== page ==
Christopher Parrott

Programming | Electronics | 3D Printing | Robotics


With the year coming to a close, I thought now would be a good time to update you all on what I’ve been up to these past months as well as talk about some of my goals for the year to come.

Starting off, the main thing I have done since the last blog post is release two more YouTube videos! The first new video was about a rack I designed and 3D printed for storing model tanks I print with various samples I receive. The second video was about the external graphics card enclosure and setup I have been using for several years. This video proved to be an interesting experience. Being a project that is quite old by this point (design files were uploaded to Thingiverse back in July) I thought that making a video for it would be easy. In the end it took 3 weeks and needed multiple retakes and editing passes to create something I was happy with. I also switched from editing with Windows Movie Maker to VideoPad, so there was a bit of a learning curve there. Thankfully all this effort has been worth it, as not only has the video received more views in the 1.5 months it has been up than my Hexapod video has in its entire 6 years, there has been renewed interest in my Thingiverse entry as well as some positive comments!

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I have been thinking about starting YouTube for a while now, but have struggled with the motivation to get started. This all changed just over a week ago, when I visited TCTShow, a UK-based exhibition all about 3D printing. This was a great event as not only were both hobbyist and industrial 3D printing technologies on display, pretty much every filament supplier was handing out free samples. I left the event with well over 20 samples, totalling more than my travel costs to and from the event!

The free samples alone would have made attending the event worthwhile, but the real highlight for me was getting to meet James “XRobots” Bruton and see his OpenDog robot in action! If you’re not heard of him before, he is a YouTuber that has made a living out of creating robot projects and showing them off online. Seeing OpenDog in person was impressive to say the least, but getting to chat with James at the end about how he does this whole YouTube thing was really insightful and motivating, to the point that upon returning home I set to work planning out what my first video would be. So after days of playing around with ideas and improving my lighting, I present to you my first proper YouTube video, showing off a Raspberry Pi mini console I have been working on for a good while now. Enjoy!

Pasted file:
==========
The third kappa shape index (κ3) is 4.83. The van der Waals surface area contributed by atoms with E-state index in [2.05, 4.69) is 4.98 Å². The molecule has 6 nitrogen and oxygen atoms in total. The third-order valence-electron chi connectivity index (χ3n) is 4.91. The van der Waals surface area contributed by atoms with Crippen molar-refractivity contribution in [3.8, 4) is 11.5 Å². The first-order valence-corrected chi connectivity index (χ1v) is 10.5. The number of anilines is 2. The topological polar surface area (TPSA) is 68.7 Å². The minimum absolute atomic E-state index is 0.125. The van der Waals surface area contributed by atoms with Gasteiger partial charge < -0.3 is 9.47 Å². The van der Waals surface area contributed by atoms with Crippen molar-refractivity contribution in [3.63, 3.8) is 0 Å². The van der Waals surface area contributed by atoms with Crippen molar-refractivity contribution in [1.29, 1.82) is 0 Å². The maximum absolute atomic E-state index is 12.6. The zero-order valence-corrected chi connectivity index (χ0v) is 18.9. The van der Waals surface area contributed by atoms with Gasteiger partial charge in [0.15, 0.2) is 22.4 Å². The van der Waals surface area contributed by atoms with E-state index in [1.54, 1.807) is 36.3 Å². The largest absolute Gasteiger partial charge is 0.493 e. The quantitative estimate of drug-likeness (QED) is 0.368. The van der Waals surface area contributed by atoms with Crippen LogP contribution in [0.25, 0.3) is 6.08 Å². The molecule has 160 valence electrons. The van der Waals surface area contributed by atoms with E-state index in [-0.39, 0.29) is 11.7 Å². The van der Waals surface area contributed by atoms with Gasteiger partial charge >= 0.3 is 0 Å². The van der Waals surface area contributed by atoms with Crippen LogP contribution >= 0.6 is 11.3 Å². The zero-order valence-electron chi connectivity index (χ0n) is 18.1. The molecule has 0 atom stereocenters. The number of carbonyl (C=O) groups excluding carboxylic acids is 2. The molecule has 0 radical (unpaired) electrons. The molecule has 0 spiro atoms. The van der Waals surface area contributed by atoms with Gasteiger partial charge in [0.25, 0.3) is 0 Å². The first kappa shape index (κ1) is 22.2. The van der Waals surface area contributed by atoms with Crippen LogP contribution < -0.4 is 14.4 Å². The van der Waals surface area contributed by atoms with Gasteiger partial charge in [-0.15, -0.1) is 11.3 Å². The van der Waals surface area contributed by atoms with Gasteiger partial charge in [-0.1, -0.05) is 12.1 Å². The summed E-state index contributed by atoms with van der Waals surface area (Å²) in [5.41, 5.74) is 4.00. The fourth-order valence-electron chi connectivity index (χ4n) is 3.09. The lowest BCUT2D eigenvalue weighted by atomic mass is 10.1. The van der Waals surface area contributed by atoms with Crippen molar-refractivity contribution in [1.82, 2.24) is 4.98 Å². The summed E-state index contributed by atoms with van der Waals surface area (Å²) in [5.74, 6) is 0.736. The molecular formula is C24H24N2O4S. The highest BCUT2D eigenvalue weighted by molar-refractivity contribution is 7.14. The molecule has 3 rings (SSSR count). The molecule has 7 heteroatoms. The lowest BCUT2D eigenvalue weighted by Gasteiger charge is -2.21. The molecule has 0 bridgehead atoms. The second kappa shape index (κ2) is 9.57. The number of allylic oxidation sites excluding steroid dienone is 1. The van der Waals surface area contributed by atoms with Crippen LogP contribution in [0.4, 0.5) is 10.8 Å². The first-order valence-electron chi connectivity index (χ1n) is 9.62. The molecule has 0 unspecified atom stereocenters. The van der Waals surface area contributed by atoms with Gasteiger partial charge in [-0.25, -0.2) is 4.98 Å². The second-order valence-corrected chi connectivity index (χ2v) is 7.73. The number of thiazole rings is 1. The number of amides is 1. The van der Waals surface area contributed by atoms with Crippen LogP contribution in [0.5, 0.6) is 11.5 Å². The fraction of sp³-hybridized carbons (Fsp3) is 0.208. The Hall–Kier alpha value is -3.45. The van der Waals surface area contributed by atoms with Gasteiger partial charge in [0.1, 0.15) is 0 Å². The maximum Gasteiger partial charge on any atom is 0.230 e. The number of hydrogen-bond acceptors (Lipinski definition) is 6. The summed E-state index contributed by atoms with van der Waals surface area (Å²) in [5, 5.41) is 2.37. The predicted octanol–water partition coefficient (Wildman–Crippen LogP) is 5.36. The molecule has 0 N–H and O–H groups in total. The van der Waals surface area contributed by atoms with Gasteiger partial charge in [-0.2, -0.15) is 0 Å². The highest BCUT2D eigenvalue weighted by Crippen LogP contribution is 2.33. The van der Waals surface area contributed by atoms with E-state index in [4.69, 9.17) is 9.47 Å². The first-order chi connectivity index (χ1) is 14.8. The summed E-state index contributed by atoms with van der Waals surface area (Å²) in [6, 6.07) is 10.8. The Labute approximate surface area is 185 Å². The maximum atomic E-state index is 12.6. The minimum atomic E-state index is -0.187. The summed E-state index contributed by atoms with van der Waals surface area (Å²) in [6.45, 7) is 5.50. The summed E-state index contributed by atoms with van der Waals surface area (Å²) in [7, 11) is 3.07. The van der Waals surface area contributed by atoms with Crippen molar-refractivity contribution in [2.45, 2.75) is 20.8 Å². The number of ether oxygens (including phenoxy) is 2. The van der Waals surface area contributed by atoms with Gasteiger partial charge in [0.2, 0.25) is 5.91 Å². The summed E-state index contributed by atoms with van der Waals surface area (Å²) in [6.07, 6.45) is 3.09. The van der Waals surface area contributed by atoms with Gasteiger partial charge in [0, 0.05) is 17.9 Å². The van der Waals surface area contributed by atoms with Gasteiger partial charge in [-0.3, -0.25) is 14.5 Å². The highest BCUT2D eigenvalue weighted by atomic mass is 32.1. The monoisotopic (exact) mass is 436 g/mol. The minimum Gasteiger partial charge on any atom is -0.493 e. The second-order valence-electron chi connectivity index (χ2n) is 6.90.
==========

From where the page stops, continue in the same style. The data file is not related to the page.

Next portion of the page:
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I think we can all agree that Neopixels (WS2812s) are great! Being able to set the individual LEDs of a chain to different colours without complex driving circuitry has opened up so many project possibilities. I was particularly drawn to the 60 pixel ring segment Adafruit sells, having seen them used in many clock-based projects. This inspired me to start my own ring clock a year ago, which is where my experiments with 3D printing light diffusers began.

WS2812’s are very bright. This is ideal for back-lighting or creations where the LEDs are not in direct eye contact, but for any other situations it is pretty much mandatory to place them behind a diffuser or run them at a small percentage of their total brightness. I quickly found this out when working on the clock, having to reduce them to around 5-10% output to avoid them being uncomfortable to look at. At this brightness though, not only are the individual red, green, and blue diodes visible, the range of colours each LED can produce is significantly reduced. This made the fancy gradient effects I coded look blocky.

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Starting Something New

June 1, 2018 • Tags: Event Misc

Hi and welcome to my blog! This is my first time blogging so let me begin by telling you a bit about myself and why I have set this up.

I’m Chris and I have always been fascinated by how things work. I was the kid that would drag his parents out to the annual funfair to watch new attractions in action just so I could figure out how they worked. I would then come home and recreate them in Lego, using hand-driven mechanisms initially but quickly moving on to automation once the first Mindstorms kits were released. This, along with the many robot-themed films and TV shows of the 90s, is what gave me a love for robotics. Since then I have focused my academic studies on robotics related subjects and as of last year became a doctor, having gained my PhD for creating a self-reconfigurable modular robot (you can find my thesis here). I now work as a Robotics Researcher at the University.

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